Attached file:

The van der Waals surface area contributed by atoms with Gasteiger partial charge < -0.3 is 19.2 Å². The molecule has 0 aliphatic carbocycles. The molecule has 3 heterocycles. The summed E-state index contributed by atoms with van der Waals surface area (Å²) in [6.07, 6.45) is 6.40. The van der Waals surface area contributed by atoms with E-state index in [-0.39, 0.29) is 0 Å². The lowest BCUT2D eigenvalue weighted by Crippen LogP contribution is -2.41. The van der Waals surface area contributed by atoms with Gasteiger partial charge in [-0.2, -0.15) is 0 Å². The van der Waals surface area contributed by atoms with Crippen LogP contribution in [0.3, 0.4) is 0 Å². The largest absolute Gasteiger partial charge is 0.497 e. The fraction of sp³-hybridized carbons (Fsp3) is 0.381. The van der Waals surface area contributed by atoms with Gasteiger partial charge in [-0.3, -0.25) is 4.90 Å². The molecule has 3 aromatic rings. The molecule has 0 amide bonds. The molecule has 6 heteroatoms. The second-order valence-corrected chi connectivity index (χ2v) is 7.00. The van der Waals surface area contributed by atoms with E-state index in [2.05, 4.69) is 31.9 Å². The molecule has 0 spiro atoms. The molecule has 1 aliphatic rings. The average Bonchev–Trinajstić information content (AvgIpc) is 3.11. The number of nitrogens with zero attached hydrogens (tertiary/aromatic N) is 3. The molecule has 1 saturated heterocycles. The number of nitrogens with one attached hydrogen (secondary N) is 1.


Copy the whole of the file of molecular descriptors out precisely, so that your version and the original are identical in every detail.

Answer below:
The van der Waals surface area contributed by atoms with Gasteiger partial charge < -0.3 is 19.2 Å². The molecule has 0 aliphatic carbocycles. The molecule has 3 heterocycles. The summed E-state index contributed by atoms with van der Waals surface area (Å²) in [6.07, 6.45) is 6.40. The van der Waals surface area contributed by atoms with E-state index in [-0.39, 0.29) is 0 Å². The lowest BCUT2D eigenvalue weighted by Crippen LogP contribution is -2.41. The van der Waals surface area contributed by atoms with Gasteiger partial charge in [-0.2, -0.15) is 0 Å². The van der Waals surface area contributed by atoms with Crippen LogP contribution in [0.3, 0.4) is 0 Å². The largest absolute Gasteiger partial charge is 0.497 e. The fraction of sp³-hybridized carbons (Fsp3) is 0.381. The van der Waals surface area contributed by atoms with Gasteiger partial charge in [-0.3, -0.25) is 4.90 Å². The molecule has 3 aromatic rings. The molecule has 0 amide bonds. The molecule has 6 heteroatoms. The second-order valence-corrected chi connectivity index (χ2v) is 7.00. The van der Waals surface area contributed by atoms with E-state index in [2.05, 4.69) is 31.9 Å². The molecule has 0 spiro atoms. The molecule has 1 aliphatic rings. The average Bonchev–Trinajstić information content (AvgIpc) is 3.11. The number of nitrogens with zero attached hydrogens (tertiary/aromatic N) is 3. The molecule has 1 saturated heterocycles. The number of nitrogens with one attached hydrogen (secondary N) is 1.